A personnel move of note that sums up the seismic shift occurring in the European cannabis market has been making waves this week.
Uber’s former head of public policy and government relations Antonio Costanzo has shown everyone the direction of travel by signing on as chief executive officer of UK-based EMMAC Life Sciences.
Costanzo is no stranger to emerging regulatory markets, as he held several senior executive roles at Austrian betting giant bwin at a time the European gambling sector was maturing
“Governments are opening up at a speed that it is hard to keep up with,” Costanzo told Bloomberg in an interview.
Costanza’s initial step into the cannabis market was as head of international development at Canadian firm Nuuvera, which has strong connections in Europe, before he made the switch in September 2018.
EMMAC raised $22.4m in two private financing rounds this year, and the company is investing in businesses situated in European countries that are tweaking their cannabis laws to allow for cultivation and export.
EMMAC is a majority owner of Spanish pharma firm Medalchemy, which has a medical cannabis import license. It has also invested in U.K., Germany, Spain, France, Switzerland and Italy.
Unlike the US and Canada, recreational cannabis is outlawed almost everywhere in the European Union except for a handful of countries where a small personal amount won’t get you thrown in jail (and Portugal, although that is a basket case).
There is almost no chance of that situation changing in the next decade. Medicinal cannabis is a different story however, and although in its infancy, is attracting major investment and is snatching big talent from other sectors.
The European Union’s lawmakers are drawing up a legal framework that will allow more widespread research and funding for medicinal cannabis, giving countries the green light to begin domestic studies into this fast-growing market.
Researchers believe the EU potentially be the largest cannabis sector in the world should widespread legalisation arrive. The single market of 500 million consumers may be worth tens of billions of dollars.
“We shouldn’t forget, this product was totally illegal for 70 years,” Costanza said.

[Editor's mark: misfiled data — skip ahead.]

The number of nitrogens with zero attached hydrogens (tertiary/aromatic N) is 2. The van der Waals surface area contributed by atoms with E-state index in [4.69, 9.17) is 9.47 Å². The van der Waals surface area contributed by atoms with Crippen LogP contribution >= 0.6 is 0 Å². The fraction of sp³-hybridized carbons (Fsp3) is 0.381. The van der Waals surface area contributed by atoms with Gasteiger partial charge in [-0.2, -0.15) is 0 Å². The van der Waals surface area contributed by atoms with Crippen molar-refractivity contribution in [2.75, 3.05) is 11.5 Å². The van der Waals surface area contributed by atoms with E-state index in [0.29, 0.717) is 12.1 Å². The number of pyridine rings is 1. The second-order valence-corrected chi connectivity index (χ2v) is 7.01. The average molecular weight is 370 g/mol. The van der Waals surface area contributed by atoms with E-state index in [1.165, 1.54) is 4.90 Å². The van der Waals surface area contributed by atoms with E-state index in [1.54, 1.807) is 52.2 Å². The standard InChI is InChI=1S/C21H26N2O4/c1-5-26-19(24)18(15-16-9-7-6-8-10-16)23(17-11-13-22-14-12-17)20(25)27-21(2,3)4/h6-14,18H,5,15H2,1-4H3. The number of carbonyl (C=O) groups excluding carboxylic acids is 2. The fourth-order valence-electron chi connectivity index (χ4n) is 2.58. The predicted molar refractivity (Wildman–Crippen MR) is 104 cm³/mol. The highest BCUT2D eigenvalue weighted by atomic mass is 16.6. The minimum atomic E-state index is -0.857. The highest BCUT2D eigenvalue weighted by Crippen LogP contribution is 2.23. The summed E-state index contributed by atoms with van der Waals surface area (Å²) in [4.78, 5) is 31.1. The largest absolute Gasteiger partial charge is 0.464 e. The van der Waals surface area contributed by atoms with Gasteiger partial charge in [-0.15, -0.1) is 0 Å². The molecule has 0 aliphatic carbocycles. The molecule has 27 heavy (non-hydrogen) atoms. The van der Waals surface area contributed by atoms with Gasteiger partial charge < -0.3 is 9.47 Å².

With moves afoot at international level to loosen the stringent categorization of cannabis under United Nations agreements, the move towards acceptance is under way.
Brussels will not be plain sailing, however, and EU states do not have the flexibility and autonomy that US states have to allow full legalisation without some pushback.
Earlier this year EMMAC announced it had acquired the biggest CBD company in Switzerland, Blossom. While that may be fine, CBD’s status in the EU has been checked by meddling regulators who have dusted off their old papers on what constitutes a novel food and have requested sellers of CBD products refrain from doing so immediately.
Lawyers from the UK have been lobbying to have legal status updated to reflect the times, however it may be weeks or even months before there is a decision made, they told Cannabis Law Report.
This is one example of how Brussels is never straightforward even when presented with a solution that could help some if its struggling member states; Greece, Italy and Spain are troubled economies that hold the potential to be major players in the global cannabis race, if they are let off the leash.
Costanza has experienced this kind of regulatory intervention with both gambling and at Uber. He said laws will evolve and more investors will enter the space.
Larger markets such as the UK and Germany are particularly worth watching.
EMMAC itself has been subject to floatation rumours, and it is believed to be weighing up a public offering, in what could open the floodgates for cannabis listings in London. The firm was said to working with broker Canaccord Genuity, and could be worth as much as $521m.
More on the company at their website: https://www.emmac.com/